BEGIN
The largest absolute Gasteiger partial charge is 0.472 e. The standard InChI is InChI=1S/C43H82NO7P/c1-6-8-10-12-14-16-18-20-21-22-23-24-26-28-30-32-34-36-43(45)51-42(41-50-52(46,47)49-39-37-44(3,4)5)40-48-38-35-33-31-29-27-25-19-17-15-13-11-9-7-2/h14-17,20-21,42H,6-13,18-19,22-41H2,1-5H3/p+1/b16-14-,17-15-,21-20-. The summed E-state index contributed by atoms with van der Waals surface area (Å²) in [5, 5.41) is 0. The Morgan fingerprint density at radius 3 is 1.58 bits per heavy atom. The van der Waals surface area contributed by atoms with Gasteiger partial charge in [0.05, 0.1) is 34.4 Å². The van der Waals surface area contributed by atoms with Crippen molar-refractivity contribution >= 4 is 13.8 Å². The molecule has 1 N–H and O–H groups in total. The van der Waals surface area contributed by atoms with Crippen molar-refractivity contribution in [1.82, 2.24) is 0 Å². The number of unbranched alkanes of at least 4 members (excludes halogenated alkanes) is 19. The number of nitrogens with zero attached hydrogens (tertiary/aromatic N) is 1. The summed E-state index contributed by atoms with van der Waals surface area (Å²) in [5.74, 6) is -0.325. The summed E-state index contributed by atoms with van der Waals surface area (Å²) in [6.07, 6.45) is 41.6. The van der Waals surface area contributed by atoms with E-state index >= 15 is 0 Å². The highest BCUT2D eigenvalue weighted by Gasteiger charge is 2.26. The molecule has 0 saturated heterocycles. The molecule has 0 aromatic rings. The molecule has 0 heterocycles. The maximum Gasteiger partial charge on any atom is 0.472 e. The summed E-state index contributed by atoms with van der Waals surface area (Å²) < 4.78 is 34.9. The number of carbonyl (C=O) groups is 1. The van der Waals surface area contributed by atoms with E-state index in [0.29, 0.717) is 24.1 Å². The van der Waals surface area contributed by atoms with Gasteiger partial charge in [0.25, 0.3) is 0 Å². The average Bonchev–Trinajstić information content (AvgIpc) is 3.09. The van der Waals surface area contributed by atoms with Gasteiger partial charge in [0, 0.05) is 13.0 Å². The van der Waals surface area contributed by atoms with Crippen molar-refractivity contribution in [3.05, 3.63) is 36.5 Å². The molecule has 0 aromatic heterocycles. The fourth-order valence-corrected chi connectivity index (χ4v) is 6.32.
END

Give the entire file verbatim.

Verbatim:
The largest absolute Gasteiger partial charge is 0.472 e. The standard InChI is InChI=1S/C43H82NO7P/c1-6-8-10-12-14-16-18-20-21-22-23-24-26-28-30-32-34-36-43(45)51-42(41-50-52(46,47)49-39-37-44(3,4)5)40-48-38-35-33-31-29-27-25-19-17-15-13-11-9-7-2/h14-17,20-21,42H,6-13,18-19,22-41H2,1-5H3/p+1/b16-14-,17-15-,21-20-. The summed E-state index contributed by atoms with van der Waals surface area (Å²) in [5, 5.41) is 0. The Morgan fingerprint density at radius 3 is 1.58 bits per heavy atom. The van der Waals surface area contributed by atoms with Gasteiger partial charge in [0.05, 0.1) is 34.4 Å². The van der Waals surface area contributed by atoms with Crippen molar-refractivity contribution >= 4 is 13.8 Å². The molecule has 1 N–H and O–H groups in total. The van der Waals surface area contributed by atoms with Crippen molar-refractivity contribution in [1.82, 2.24) is 0 Å². The number of unbranched alkanes of at least 4 members (excludes halogenated alkanes) is 19. The number of nitrogens with zero attached hydrogens (tertiary/aromatic N) is 1. The summed E-state index contributed by atoms with van der Waals surface area (Å²) in [5.74, 6) is -0.325. The summed E-state index contributed by atoms with van der Waals surface area (Å²) in [6.07, 6.45) is 41.6. The van der Waals surface area contributed by atoms with E-state index >= 15 is 0 Å². The highest BCUT2D eigenvalue weighted by Gasteiger charge is 2.26. The molecule has 0 saturated heterocycles. The molecule has 0 aromatic rings. The molecule has 0 heterocycles. The maximum Gasteiger partial charge on any atom is 0.472 e. The summed E-state index contributed by atoms with van der Waals surface area (Å²) < 4.78 is 34.9. The number of carbonyl (C=O) groups is 1. The van der Waals surface area contributed by atoms with E-state index in [0.29, 0.717) is 24.1 Å². The van der Waals surface area contributed by atoms with Gasteiger partial charge in [0.25, 0.3) is 0 Å². The average Bonchev–Trinajstić information content (AvgIpc) is 3.09. The van der Waals surface area contributed by atoms with Gasteiger partial charge in [0, 0.05) is 13.0 Å². The van der Waals surface area contributed by atoms with Crippen molar-refractivity contribution in [3.05, 3.63) is 36.5 Å². The molecule has 0 aromatic heterocycles. The fourth-order valence-corrected chi connectivity index (χ4v) is 6.32.